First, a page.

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Adaptability and stability of bean cultivars as determined via yield-stability statistic and GGE biplot analysis

Kang, M.S., Aggarwal, V.D., Chirwa, R.M.
Journal of crop improvement 2005 v.15 no.1 pp. 97-120
green beans, Phaseolus vulgaris, cultivars, agronomic traits, plant adaptation, genetic stability, crop yield, germplasm screening, research methods, plant genetic resources, geographical variation, genetic improvement, environmental factors, genotype-environment interaction, analysis of variance, testing, crop production, crop quality, Africa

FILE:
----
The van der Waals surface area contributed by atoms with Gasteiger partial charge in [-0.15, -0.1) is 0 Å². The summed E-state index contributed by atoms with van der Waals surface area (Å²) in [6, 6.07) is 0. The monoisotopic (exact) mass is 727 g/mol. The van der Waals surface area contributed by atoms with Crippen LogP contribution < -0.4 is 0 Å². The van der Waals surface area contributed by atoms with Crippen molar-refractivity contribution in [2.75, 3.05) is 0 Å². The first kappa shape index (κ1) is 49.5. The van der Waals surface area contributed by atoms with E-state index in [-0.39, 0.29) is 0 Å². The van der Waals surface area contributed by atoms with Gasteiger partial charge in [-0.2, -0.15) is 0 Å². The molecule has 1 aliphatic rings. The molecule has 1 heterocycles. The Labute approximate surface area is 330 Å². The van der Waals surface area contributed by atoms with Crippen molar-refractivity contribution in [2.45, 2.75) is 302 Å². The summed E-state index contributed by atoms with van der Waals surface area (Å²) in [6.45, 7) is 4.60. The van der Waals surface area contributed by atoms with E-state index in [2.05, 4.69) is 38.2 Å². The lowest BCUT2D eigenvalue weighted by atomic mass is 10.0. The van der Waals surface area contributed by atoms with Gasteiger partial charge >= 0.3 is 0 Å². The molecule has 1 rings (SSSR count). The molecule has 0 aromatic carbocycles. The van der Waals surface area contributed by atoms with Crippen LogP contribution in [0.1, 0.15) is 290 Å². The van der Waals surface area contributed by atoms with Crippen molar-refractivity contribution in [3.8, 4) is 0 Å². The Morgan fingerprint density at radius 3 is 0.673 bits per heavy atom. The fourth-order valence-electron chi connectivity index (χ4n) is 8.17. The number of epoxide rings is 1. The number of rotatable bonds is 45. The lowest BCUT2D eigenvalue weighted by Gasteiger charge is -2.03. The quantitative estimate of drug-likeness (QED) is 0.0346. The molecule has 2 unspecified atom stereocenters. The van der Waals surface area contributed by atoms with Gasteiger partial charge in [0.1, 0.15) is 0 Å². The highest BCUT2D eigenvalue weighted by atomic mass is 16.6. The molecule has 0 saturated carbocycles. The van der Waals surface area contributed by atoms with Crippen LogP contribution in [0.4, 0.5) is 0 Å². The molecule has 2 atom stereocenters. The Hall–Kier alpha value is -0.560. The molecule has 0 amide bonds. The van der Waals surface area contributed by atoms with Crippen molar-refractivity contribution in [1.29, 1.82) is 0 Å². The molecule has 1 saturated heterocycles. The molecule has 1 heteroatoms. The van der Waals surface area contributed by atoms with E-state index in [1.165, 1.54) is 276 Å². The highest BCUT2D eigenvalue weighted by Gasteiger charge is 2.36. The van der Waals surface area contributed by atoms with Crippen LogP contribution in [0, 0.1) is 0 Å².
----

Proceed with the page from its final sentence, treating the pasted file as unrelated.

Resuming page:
International centers, such as CIAT, routinely conduct crop performance tests across years and locations internationally, generating valuable multienvironment trial (MET) data. These data must be properly evaluated and interpreted to enhance efficiency of breeding/testing programs. The purposes of this study were to identify superior bean (Phaseolus vulgaris) cultivars from MET conducted from 1995-2002 in eight southern African countries and to evaluate test locations to improve testing efficiency. Analyses of variance by year across locations revealed significant variation among cultivars in seven years as well as significant variation associated with cultivar-by-location interaction in all eight years. Kang's YS(i) statistic and GGE biplot methodology based on principal-component analysis helped identify cultivars that had general and/or specific adaptation across/to locations. These methods were also useful in identifying cultivars whose stability/instability was influenced by the linear effect of environmental index. The GGE biplot methodology helped identify redundant and/or non-informative locations. We conclude that the number of test sites used for screening of germplasm in CIAT's southern African bean program can easily be reduced. Elimination of some of the redundant locations could save the CIAT's common bean testing program valuable resources, such as time, labor, and money. Greater use should be made of those test locations that showed greater differentiation among cultivars, e.g., Bembeke, Chitedze, and Delmas. The use of environmental index as a covariate provided only limited amount of information. In half of the trials, the linear effect of environmental index affected the stability of certain cultivars.